The electorate of Nigeria – Africa's most populous nation and strongest economy – head to the polls today, six weeks after Nigeria's incumbent president Goodluck Jonathan ordered the election to be delayed so the army would have more time to fight militant Islamists Boko Haram.
But what progress has been made in this fight, and what effect has the delay had on the election?
Nigerians taking to the polls in droves today to vote on who should lead their country, in what is described as the closest election since the country emerged from military rule in 1999.
Muhammadu Buhari – the 73-year-old former head of state of Nigeria, who took control in a 1983 coup – is leading the opposition All Progressives Congress (APC) against the ruling President Goodluck Jonathan's People's Democratic Party (PDP).
When the original elections on 14 February were pushed back by Jonathan, many perceived it as an attempt to buy himself more time to bolster his vote, as the contest was heading in Buhari's favour.
Buhari, a former major general in the Nigerian Army, has vehemently criticised Goodluck's approach to security, which has been marked by perceived impotence in the face of Boko Haram's six-year-long murderous insurgency.
But the previous six weeks have yielded progress. Speaking to the BBC earlier this week, Jonathan declared that Boko Haram is "getting weaker and weaker by the day... I'm very hopeful that it will not take us more than a month to recover old territories that hitherto have been in their hands." Then on 28 March – the day before the election – the Nigerian army recaptured the town of Gwoza, which is the terror group's base.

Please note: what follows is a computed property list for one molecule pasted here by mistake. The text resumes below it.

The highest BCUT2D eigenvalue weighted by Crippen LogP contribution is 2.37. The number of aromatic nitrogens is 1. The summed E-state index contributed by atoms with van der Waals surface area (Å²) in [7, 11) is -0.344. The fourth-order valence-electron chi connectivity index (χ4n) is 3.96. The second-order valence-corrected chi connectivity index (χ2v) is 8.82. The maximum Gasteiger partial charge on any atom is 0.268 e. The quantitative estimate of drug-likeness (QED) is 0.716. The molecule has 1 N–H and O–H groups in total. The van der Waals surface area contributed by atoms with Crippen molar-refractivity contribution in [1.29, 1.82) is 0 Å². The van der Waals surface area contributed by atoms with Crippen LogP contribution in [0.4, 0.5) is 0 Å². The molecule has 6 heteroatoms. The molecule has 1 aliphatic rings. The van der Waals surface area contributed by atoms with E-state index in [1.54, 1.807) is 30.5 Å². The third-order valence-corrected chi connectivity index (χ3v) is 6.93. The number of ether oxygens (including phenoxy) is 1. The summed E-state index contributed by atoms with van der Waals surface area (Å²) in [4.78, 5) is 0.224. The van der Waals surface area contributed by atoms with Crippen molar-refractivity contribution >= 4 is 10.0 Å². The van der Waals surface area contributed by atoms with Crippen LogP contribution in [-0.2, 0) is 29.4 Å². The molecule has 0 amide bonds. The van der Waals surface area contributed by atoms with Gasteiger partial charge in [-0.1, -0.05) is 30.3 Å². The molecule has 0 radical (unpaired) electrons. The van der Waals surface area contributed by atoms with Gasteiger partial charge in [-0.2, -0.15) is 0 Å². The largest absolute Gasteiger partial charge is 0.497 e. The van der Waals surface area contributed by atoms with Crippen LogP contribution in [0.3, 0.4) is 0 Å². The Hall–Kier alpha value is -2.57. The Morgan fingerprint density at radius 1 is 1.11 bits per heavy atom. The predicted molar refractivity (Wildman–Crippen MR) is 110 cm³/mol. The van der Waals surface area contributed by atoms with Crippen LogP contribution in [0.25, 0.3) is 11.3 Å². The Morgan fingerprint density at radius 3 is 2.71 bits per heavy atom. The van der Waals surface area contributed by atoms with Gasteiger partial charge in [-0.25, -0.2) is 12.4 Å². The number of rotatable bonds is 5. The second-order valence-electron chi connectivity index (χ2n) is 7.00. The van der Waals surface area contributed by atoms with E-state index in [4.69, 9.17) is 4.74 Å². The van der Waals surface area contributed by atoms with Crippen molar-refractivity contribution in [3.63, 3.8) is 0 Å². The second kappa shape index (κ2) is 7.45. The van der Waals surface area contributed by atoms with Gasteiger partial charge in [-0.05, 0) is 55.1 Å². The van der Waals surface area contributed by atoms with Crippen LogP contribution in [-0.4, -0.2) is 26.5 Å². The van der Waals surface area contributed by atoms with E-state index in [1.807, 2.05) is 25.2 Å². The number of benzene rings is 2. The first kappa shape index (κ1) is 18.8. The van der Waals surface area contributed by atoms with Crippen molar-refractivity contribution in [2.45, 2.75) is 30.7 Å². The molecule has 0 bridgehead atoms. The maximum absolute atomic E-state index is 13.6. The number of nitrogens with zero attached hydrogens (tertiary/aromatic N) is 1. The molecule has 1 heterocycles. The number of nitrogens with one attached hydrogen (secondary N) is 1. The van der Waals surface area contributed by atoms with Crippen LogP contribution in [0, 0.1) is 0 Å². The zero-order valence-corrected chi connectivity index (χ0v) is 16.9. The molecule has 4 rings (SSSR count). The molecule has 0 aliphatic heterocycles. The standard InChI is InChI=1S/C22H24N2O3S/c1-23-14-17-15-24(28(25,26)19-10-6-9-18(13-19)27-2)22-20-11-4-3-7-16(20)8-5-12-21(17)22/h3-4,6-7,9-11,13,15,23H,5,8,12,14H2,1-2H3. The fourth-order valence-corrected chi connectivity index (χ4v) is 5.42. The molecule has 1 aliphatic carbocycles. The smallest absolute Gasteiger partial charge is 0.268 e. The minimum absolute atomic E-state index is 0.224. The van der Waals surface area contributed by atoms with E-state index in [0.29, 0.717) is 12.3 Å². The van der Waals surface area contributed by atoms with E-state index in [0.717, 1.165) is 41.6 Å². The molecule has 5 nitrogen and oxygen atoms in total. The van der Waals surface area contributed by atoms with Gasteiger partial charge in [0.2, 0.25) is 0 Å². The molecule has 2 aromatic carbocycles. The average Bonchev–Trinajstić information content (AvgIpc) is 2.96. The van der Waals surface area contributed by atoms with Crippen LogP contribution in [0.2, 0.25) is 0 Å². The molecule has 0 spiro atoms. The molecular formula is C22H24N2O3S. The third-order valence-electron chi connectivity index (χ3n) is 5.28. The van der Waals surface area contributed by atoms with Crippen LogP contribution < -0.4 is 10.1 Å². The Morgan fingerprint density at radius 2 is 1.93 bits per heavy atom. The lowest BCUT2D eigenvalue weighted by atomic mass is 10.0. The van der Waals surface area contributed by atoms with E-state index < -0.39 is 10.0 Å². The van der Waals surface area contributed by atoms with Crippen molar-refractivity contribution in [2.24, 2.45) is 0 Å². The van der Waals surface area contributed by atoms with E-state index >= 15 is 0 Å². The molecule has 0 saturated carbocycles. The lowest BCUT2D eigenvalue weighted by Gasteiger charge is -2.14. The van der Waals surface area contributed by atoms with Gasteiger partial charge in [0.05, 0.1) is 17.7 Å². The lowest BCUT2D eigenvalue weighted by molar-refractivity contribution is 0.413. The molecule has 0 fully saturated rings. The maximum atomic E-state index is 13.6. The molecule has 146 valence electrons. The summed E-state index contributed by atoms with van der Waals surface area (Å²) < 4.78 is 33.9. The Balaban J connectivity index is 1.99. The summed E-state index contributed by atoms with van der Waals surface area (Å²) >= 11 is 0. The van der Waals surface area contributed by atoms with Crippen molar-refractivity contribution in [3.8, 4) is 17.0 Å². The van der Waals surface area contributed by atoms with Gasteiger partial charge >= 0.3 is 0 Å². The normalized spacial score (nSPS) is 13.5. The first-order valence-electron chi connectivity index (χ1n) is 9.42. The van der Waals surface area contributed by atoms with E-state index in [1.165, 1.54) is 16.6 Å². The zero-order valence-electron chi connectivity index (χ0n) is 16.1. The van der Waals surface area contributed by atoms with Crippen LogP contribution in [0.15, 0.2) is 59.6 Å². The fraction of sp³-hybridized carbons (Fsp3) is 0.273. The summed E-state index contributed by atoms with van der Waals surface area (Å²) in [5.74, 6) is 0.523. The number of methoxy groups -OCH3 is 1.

But how is it that a disorganised and underequipped army, whose members are unwilling to fight, came to make significant gains against Boko Haram in the weeks leading up to the elections?
The answer is Nigeria's military had help from more than 100 mercenaries from South Africa, Ukraine, Britain and other countries, and from other African nations.
However, Nigeria's African partners have also criticised the country's lax approach to fighting Boko Haram.
Chad has arguably done more than Nigeria, having retaken three key towns from Boko Haram in northeast Nigeria: Damasak, Dikwa and Gamboru.
The country's autocratic leadership has harsh words for their neighbours.
"We want the Nigerians to come and occupy, so we can advance," President Idriss Déby said. "We're wasting time, for the benefit of Boko Haram," he added. "We can't go any further in Nigeria. We're not an army of occupation.
"We've been on the terrain for two months, and we haven't seen a single Nigerian soldier. There is a definite deficit of coordination, and a lack of common action."
Today, as Nigerians vote, many are questioning just how the recent gains against Boko Haram occured in six weeks, after six years of institutional incapability, and view the perceived failure to stop Boko Haram's advance as a reflection on Johnathan's leadership.
Here's how the Twittersphere is reacting: